The successful candidate will investigate a confining effect due to plasma flow in a vacuum chamber (cylindrical or toroidal), on the inner surface of which there is a multipolar magnetic field, and how it can be exploited in a conceptual fusion device called the Plasma Storage Ring.

The effect concerned was discovered by Eugene Parker, who predicted that it would create an instability of the earth’s magnetopause – a convex surface – under the influence of the solar wind.  In a PSR, where the lines of the multipolar field also are convex towards the flowing plasma, the same effect would create a poloidal field that confines the plasma, thus eliminating the need for strong electromagnets outside the chamber; the electromagnets that create the multipolar field, much weaker than the confining field, can be inside or outside the chamber or even form part of its wall.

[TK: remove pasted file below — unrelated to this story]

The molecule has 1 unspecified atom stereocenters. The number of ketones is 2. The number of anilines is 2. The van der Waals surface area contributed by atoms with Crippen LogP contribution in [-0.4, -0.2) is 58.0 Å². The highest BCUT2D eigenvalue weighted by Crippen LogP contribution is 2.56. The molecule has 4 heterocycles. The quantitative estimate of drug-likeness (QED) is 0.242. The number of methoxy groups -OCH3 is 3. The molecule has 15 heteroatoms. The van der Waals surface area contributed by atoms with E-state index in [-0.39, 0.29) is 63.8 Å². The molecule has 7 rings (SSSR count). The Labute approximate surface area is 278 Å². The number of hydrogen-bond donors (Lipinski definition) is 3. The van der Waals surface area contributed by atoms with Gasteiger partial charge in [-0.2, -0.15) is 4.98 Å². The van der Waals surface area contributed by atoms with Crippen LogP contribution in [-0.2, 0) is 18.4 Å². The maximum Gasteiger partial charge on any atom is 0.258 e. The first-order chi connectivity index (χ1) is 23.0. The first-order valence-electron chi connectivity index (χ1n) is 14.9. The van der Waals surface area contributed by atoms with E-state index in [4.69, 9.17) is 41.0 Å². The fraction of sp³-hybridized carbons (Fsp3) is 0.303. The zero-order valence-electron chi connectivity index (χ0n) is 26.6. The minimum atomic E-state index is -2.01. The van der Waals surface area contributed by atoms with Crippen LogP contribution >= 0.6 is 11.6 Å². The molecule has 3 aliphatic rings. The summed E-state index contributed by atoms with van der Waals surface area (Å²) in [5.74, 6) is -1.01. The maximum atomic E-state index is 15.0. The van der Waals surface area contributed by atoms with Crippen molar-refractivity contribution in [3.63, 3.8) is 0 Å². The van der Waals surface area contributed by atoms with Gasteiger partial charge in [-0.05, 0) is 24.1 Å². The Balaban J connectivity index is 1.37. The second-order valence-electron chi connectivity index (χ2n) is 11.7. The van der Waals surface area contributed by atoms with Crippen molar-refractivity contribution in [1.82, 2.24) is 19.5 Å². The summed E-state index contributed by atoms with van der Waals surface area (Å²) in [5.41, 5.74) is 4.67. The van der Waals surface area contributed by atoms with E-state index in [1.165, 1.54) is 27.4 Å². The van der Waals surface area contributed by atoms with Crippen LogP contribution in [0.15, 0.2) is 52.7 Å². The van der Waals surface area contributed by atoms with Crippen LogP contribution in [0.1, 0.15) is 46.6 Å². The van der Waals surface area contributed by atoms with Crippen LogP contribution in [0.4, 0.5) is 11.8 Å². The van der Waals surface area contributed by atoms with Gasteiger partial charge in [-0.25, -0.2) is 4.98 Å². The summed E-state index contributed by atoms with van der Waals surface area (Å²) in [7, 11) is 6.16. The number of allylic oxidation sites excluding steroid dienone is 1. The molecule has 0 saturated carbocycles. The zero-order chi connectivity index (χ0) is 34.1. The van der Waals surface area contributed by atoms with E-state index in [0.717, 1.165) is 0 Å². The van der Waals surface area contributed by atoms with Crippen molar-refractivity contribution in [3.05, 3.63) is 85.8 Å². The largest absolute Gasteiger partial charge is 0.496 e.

The project first entails detailed full simulations (kinetic, hybrid or MHD) in simple periodic slab geometries to confirm this theoretical prediction, as well as to quantify how the confinement improves as the flow speed increases.  A method for sustaining the flow has been conceived and will be investigated.  Cylindrical and toroidal geometries will inform on the potential performance and scaling properties of the Plasma Storage Ring.  These studies will lead to the construction of a computational model of a D-D reactor based on the PSR concept, with optimisation and characterisation of the model.

The successful candidate is expected to have a solid background in applied mathematics, modelling, physics and computing, with an interest to develop scientific code and to deploy simulations on high-performance computers.